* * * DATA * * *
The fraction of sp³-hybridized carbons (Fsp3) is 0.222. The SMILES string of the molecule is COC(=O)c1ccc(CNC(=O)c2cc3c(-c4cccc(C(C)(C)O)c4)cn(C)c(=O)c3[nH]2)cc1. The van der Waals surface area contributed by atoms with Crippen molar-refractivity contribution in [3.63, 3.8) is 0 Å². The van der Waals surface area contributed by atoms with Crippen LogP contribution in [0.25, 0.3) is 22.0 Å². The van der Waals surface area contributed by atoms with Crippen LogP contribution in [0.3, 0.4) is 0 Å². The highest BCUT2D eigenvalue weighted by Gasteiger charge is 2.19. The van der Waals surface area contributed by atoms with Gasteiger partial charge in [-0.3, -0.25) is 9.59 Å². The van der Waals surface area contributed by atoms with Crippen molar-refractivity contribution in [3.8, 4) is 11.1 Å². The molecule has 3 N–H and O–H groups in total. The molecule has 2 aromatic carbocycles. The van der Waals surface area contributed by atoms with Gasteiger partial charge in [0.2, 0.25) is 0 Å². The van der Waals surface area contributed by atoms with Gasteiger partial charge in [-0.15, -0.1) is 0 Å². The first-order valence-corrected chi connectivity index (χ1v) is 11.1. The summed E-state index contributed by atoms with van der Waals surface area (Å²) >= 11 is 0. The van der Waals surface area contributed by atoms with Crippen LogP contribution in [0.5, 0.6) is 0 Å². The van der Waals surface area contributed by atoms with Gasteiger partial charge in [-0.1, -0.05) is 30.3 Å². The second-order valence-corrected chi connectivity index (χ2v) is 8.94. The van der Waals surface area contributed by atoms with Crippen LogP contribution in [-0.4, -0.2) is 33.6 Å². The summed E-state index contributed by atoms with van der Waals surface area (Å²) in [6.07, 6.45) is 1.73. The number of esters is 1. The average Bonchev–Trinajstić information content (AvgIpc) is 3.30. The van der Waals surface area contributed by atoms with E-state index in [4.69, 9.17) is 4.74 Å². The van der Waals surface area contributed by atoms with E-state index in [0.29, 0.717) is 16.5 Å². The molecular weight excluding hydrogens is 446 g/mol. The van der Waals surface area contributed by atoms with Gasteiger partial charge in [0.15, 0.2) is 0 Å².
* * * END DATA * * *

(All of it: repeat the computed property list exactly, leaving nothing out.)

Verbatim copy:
The fraction of sp³-hybridized carbons (Fsp3) is 0.222. The SMILES string of the molecule is COC(=O)c1ccc(CNC(=O)c2cc3c(-c4cccc(C(C)(C)O)c4)cn(C)c(=O)c3[nH]2)cc1. The van der Waals surface area contributed by atoms with Crippen molar-refractivity contribution in [3.63, 3.8) is 0 Å². The van der Waals surface area contributed by atoms with Crippen LogP contribution in [0.25, 0.3) is 22.0 Å². The van der Waals surface area contributed by atoms with Crippen LogP contribution in [0.3, 0.4) is 0 Å². The highest BCUT2D eigenvalue weighted by Gasteiger charge is 2.19. The van der Waals surface area contributed by atoms with Gasteiger partial charge in [-0.3, -0.25) is 9.59 Å². The van der Waals surface area contributed by atoms with Crippen molar-refractivity contribution in [3.8, 4) is 11.1 Å². The molecule has 3 N–H and O–H groups in total. The molecule has 2 aromatic carbocycles. The van der Waals surface area contributed by atoms with Gasteiger partial charge in [0.2, 0.25) is 0 Å². The van der Waals surface area contributed by atoms with Gasteiger partial charge in [-0.15, -0.1) is 0 Å². The first-order valence-corrected chi connectivity index (χ1v) is 11.1. The summed E-state index contributed by atoms with van der Waals surface area (Å²) >= 11 is 0. The van der Waals surface area contributed by atoms with Crippen LogP contribution in [0.5, 0.6) is 0 Å². The van der Waals surface area contributed by atoms with Gasteiger partial charge in [-0.1, -0.05) is 30.3 Å². The second-order valence-corrected chi connectivity index (χ2v) is 8.94. The van der Waals surface area contributed by atoms with Crippen LogP contribution in [-0.4, -0.2) is 33.6 Å². The summed E-state index contributed by atoms with van der Waals surface area (Å²) in [6.07, 6.45) is 1.73. The number of esters is 1. The average Bonchev–Trinajstić information content (AvgIpc) is 3.30. The van der Waals surface area contributed by atoms with E-state index in [4.69, 9.17) is 4.74 Å². The van der Waals surface area contributed by atoms with E-state index in [0.29, 0.717) is 16.5 Å². The molecular weight excluding hydrogens is 446 g/mol. The van der Waals surface area contributed by atoms with Gasteiger partial charge in [0.15, 0.2) is 0 Å².